Here’s how the program works. A yard has to qualify in all five areas outlined below, but each offers a wide range of options and only one to three is required per category. Then there’s a two-page checklist to fill out – works on the honor system – and a $15 processing fee. That’s it.

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That New Car Smell

July 1, 2009

Appeared in

  • San Fernando Valley Sierra Club newsletter, May-June, 2006 & July 2009

So You Like that “New Car Smell?” Think again.
(#10 of the Plastic Plague Series)
by Sarah S. Mosko, Ph.D.

toxicatanyspeedYour car’s interior is a major source of exposure to two classes of toxic chemicals, according to a first-of-its-kind report from the Ecology Center in Ann Arbor, Michigan.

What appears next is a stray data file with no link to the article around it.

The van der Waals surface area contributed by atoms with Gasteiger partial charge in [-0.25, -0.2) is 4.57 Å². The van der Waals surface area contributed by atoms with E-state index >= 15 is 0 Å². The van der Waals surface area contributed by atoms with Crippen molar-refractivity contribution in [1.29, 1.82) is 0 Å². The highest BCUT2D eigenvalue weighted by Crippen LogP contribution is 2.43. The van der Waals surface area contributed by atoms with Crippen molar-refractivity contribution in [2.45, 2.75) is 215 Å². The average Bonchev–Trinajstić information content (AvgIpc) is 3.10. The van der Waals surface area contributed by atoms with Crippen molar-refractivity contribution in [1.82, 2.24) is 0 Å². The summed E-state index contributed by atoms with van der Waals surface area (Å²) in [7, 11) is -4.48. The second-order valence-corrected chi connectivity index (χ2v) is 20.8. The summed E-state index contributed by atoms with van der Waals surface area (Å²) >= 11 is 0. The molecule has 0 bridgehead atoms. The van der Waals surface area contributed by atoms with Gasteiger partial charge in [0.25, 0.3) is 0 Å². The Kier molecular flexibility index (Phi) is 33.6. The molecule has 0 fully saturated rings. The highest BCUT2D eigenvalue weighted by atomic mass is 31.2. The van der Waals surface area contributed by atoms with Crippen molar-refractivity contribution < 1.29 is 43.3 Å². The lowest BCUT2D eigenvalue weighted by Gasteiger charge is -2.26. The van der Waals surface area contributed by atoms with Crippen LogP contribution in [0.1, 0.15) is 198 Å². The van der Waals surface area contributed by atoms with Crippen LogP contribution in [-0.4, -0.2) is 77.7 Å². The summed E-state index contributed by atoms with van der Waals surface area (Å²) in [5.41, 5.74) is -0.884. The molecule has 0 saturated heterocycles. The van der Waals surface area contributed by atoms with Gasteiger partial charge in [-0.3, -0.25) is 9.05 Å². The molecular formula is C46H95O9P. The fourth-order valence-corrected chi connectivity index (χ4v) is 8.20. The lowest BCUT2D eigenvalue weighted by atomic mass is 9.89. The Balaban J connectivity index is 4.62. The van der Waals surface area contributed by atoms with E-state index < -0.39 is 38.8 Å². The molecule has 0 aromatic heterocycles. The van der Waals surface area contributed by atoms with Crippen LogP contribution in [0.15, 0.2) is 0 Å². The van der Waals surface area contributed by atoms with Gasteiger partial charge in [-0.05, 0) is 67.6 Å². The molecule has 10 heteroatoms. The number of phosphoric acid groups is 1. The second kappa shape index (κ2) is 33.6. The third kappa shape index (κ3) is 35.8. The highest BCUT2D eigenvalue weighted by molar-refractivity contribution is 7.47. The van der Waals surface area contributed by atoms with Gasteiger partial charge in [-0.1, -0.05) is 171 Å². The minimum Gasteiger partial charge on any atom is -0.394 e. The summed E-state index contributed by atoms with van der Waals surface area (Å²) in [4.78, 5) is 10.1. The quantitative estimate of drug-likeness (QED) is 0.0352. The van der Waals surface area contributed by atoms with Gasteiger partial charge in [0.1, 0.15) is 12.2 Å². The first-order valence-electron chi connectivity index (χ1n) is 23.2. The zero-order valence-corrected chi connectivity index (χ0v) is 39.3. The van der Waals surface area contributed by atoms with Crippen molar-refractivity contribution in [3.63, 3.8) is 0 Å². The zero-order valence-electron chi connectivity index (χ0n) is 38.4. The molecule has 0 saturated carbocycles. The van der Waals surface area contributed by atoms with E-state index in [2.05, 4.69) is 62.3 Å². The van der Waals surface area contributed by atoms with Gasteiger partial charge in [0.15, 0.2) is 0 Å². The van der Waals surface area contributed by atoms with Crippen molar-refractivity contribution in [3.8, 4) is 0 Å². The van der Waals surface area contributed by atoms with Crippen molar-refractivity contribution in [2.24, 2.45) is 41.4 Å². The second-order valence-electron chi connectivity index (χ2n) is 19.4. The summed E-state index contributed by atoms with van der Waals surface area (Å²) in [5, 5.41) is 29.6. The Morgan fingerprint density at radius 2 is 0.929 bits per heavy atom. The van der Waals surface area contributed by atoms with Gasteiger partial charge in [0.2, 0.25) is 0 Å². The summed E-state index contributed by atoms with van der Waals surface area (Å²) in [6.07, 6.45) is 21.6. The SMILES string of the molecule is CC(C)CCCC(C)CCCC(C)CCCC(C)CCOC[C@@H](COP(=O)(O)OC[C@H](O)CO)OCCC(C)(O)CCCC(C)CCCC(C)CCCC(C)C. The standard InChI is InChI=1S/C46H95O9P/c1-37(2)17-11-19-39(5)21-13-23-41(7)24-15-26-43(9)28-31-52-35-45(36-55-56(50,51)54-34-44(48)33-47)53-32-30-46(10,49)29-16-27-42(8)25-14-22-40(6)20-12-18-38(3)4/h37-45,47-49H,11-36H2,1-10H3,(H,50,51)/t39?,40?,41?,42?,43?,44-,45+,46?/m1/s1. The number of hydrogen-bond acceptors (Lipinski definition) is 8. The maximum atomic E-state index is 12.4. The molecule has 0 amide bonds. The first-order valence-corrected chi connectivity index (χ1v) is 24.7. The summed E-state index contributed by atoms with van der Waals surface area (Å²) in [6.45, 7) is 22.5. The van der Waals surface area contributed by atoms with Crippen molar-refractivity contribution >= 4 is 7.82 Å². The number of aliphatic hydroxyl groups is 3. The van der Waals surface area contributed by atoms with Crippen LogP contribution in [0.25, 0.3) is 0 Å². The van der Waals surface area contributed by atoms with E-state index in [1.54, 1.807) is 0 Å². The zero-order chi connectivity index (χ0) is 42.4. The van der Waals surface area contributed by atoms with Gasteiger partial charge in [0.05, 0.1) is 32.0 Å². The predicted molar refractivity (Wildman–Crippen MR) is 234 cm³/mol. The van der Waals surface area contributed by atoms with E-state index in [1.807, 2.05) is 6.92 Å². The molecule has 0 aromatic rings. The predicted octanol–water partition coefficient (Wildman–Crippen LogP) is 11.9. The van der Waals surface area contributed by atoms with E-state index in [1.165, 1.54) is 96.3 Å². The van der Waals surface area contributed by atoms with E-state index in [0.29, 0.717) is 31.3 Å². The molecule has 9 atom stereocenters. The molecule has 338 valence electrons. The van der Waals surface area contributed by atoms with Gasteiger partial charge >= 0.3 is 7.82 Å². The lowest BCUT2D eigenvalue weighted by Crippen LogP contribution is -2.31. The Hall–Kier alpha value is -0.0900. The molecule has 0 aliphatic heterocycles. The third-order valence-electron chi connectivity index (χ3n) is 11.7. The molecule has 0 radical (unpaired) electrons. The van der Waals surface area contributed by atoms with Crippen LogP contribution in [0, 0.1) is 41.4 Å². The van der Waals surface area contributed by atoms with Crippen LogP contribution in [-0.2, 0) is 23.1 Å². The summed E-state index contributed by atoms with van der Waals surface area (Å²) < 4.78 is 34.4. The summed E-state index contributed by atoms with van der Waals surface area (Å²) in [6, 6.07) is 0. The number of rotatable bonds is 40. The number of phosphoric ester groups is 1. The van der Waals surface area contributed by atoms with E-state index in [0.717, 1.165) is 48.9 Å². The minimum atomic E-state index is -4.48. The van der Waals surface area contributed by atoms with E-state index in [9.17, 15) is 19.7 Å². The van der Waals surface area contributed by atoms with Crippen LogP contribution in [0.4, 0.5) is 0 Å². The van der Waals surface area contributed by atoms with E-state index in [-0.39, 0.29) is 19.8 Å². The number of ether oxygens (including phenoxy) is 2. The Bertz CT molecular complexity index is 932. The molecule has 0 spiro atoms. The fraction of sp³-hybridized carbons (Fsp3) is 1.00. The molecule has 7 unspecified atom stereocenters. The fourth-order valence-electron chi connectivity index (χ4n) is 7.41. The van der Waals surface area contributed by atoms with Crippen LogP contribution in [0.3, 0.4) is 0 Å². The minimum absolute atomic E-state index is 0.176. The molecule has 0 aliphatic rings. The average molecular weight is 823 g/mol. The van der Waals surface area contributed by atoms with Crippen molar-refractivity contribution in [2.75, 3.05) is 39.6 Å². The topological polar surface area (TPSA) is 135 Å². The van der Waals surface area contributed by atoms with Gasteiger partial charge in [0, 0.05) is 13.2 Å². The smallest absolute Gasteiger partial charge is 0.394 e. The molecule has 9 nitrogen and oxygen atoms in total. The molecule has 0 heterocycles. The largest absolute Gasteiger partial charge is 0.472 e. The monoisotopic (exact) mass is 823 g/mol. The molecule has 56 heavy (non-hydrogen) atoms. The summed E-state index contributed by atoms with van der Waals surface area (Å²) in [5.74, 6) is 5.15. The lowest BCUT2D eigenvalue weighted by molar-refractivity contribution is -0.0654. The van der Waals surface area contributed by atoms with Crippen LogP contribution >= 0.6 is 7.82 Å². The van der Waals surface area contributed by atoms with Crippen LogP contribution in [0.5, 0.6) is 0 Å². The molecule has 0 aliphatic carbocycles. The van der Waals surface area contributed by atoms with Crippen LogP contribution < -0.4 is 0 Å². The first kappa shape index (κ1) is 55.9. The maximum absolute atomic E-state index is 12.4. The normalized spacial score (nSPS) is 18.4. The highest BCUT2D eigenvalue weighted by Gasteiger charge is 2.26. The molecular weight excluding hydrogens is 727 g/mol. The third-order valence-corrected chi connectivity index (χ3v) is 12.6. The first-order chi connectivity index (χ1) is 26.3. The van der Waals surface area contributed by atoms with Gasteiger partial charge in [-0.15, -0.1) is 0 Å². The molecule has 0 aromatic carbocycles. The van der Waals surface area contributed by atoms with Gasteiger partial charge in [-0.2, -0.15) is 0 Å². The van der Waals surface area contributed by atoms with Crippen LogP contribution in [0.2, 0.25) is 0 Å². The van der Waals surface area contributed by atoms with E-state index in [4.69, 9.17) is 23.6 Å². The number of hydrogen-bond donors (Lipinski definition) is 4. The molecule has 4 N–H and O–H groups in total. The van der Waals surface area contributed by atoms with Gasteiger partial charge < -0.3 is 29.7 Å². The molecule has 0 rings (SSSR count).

Titled Toxic At Any Speed, the study measured levels of PBDEs (flame retardants) and phthalates (used to soften plastics) in both interior car dust and windshield film samples from cars made by 11 leading auto manufacturers.

These chemicals exude from seat covers, instrument panels, floor coverings and other plastic parts. Studies in lab animals have linked exposure to a variety of health effects, Read the rest of this entry »


Catch Green Surf Wave

February 18, 2009
Surfing might seem like an earth-friendly sport, but a closer look reveals that the environmental impact may be more than you realize. Photo c1967 at Old Man’s Beach, San Clemente, California.Surfing might seem like an earth-friendly sport, but a closer look reveals that the environmental impact may be more than you realize. Photo c1967 at Old Man’s Beach, San Clemente, California.

Surfing might seem like an earth-friendly sport, but a closer look reveals that the environmental impact may be more than you realize. Photo c1967 at Old Man’s Beach, San Clemente, California.

Appeared in:

  • Orange Coast Voice, Dec. 18, 2009
  • Santa Monica Daily Press, May 15, 2009